Why Do Dogs Shed in the Fall?

It’s the lesser-known shedding season—but yes, dogs can shed in the fall, too! Did you know some dogs have what’s called a double-coat—a combination of a dense undercoat of stiff hair with longer guard hair on top? The difference between this and a single coat is simple—single coats are even-looking, with no soft undercoat. Single coats can be straight, curly, silky, or wiry.

Dogs with so-called "double coats" will shed their shorter, lighter summer coat around this time of year.

Seasonal Shedding

Not all dogs experience fall shedding, but it’s common among dogs with double coats, or dogs that shed year round. Double-coat breeds include:






Siberian Husky

Australian Shepherd

Old English Sheepdog

Shetland Sheepdog

Bernese Mountain Dog

Great PyreneesNewfoundland

Golden Retriever



Cairn Terrier

Parson Russel Terrier

Scottish Terrier

Miniature Schnauzer



Shih Tzu

Yorkshire Terrier

What Is Coat Blow in Double Coated Dogs?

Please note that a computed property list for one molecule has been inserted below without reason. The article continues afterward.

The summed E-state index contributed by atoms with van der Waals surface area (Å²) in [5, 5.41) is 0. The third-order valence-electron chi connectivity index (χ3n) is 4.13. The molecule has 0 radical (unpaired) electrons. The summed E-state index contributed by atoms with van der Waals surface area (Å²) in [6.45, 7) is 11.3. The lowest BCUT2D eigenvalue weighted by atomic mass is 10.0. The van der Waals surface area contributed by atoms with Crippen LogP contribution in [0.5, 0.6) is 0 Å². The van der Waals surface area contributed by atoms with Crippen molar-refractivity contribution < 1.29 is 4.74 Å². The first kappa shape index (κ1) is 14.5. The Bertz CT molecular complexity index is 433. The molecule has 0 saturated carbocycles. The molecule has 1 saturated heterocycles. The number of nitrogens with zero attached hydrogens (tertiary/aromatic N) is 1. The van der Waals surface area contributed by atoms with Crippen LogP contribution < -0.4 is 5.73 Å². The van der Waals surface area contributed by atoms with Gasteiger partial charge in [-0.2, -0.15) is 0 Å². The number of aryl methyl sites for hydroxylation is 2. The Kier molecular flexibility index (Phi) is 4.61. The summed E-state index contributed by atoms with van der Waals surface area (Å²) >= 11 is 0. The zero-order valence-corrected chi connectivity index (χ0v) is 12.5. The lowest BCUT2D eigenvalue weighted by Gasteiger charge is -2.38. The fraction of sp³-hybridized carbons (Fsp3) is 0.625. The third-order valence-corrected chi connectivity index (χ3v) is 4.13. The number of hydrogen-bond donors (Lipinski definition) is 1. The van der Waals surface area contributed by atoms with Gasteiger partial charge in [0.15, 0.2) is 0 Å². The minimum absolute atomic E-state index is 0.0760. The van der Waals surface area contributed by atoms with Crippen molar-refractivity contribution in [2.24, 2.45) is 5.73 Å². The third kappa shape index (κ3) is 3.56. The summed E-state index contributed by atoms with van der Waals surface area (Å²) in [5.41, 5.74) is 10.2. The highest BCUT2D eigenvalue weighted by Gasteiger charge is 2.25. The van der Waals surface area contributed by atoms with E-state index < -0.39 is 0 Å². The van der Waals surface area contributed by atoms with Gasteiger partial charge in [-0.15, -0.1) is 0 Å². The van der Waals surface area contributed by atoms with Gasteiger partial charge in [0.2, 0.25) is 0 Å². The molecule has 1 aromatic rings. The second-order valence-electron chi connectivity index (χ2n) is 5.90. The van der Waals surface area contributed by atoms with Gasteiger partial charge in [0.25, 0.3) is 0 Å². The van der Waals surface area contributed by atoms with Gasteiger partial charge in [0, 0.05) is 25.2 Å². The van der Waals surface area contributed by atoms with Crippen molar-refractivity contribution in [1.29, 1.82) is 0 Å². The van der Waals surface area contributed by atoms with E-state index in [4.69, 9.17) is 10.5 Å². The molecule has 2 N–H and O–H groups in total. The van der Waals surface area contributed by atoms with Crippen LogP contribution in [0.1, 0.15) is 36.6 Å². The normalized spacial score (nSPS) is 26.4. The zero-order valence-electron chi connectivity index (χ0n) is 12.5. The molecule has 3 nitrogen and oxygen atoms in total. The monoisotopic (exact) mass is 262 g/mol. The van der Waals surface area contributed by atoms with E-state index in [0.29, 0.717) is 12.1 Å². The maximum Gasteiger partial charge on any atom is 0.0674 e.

Double coated dog breeds also go through what is known as coat blow, so this is something else that you should be aware of if you are thinking about introducing one of these canines into your family.

Coat blow is different from your regular shedding that happens throughout the year. When a dog blows his coat, it’s basically because he is transitioning from his winter coat to his summer coat.

A double coated breed, such as a Malamute or a Siberian Husky as just a couple of examples, will have an undercoat that is soft, and this will lie underneath the top coat that has the coarse guard hairs which are longer. Thanks to this soft undercoat, your dog can stay nice and warm even during the coldest winter months. But, as you probably guessed, something has to change when the weather warms up so that he can continue feeling comfortable. This is where blowing the coat comes in, when the undercoat is released in big clumps. If you thought shedding was bad, you will reconsider your stance when you see what coat blow looks like! Some dog owners fill up entire bags with all of the hair that comes out.